• Speaks clearly enough to be understood without contextual clues
  • Relates experiences with some understanding of sequences of events

Literature and Reading

  • Listens with interest to stories read aloud
  • Shows interest in reading-related activities
  • Retells information from a story
  • Sequences three pictures to tell a logical story

Writing

  • Uses pictures to communicate ideas
  • Uses scribbles, shapes, and letter-like symbols to write words or ideas

Alphabet Knowledge

  • Recites/sings alphabet
  • Matches upper-case letters
  • Matches lower-case letters
  • Identifies upper-case letters
  • Identifies lower-case letters

 

 

 

Pre- Kindergarten Expectations:

                         Mathematical Thinking

 

 

Patterns and Relationships

  • Sorts by color, shape, and size
  • Orders or seriates several objects on the basis of one attribute
  • Recognizes simple patterns and duplicates them


Number concept and operations

  • Rote counts to 20
  • Counts objects with meaning to 10
  • Matches numerals
  • Identifies by naming, numerals 0-10


Geometry and spatial relations

  • Identifies 4 shapes- circle, square, rectangle, triangle
  • Demonstrates concepts of positional/directional concepts (up/down, over/under, in/out, behind/in front of, beside/between, top/bottom, inside/outside, above/below, high/low, right/left, off/on, first/last, far/near, go/stop).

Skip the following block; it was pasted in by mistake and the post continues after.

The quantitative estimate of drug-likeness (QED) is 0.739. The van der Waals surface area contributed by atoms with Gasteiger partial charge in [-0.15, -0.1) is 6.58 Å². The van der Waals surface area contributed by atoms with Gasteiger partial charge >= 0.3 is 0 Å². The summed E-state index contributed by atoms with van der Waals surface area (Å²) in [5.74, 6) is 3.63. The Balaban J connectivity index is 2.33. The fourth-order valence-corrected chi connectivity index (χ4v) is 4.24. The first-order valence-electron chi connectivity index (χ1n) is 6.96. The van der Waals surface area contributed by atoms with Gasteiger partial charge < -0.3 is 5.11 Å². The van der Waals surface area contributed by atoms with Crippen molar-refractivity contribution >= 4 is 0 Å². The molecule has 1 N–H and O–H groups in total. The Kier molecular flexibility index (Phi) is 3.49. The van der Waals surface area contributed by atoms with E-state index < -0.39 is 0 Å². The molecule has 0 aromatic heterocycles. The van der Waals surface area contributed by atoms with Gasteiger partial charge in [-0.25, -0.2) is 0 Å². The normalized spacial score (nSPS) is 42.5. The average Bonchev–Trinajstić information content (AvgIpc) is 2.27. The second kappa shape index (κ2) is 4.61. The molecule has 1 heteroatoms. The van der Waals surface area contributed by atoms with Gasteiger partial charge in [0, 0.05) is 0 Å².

Measurement

  • Shows understanding of and uses comparative words (big/little, large/small, short/long, tall/short, slow/fast, few/many, empty/full, less/more.

 

 Pre- Kindergarten Expectations:

                          Physical Development

 

Gross-Motor Skills

  • Pedals and steers a tricycle
  • Jumps in place, landing on two feet
  • Jumps consecutively- 7 jumps
  • Balances on one foot for 5 seconds
  • Hops on one foot 2-3 hops
  • Throws a ball with direction- 5 ft.
  • Catches a thrown ball with arms and body
  • Climbs a playground ladder
  • Skips smoothly for 20 feet

 

Fine-Motor Skills

  • Stacks 10, one-inch blocks
  • Strings 4 1/2″ beads in two minutes
  • Completes a seven piece interlocking puzzle
  • Makes a pancake, snake, and ball from play dough
  • Grasps pencil correctly
  • Copies:  vertical line, horizontal line, circle, cross, square, V, triangle
  • Copies first name
  • Prints first name without a model
  • Grasps scissors correctly
  • Cuts within 1/4″ of a 6″ straight line on construction paper
  • Cuts out a 3″ square on construction paper
  • Cuts out a 3″ triangle on construction paper
  • Cuts out a 3″ circle on construction paper
  • Uses a glue stick appropriately
  • Uses appropriate amount of glue for tasks

 

 

 

Character Development

  “You can’t become who you should be,

                   If you don’t do what you should do.” 

 

Looking at the positive the attributes of character, teachers both model and promote positive character traits in the classroom.

Students are introduced to a character trait each month. We encourage students to show and notice good character behaviors in their environment.

We also reinforce these traits using “teaching moments”   when good behavior is noticed. It is highlighted, discussed, celebrated.

 

Complete Elementary Education Program:

The Classroom.pdf
Adobe Acrobat document [553.3 KB]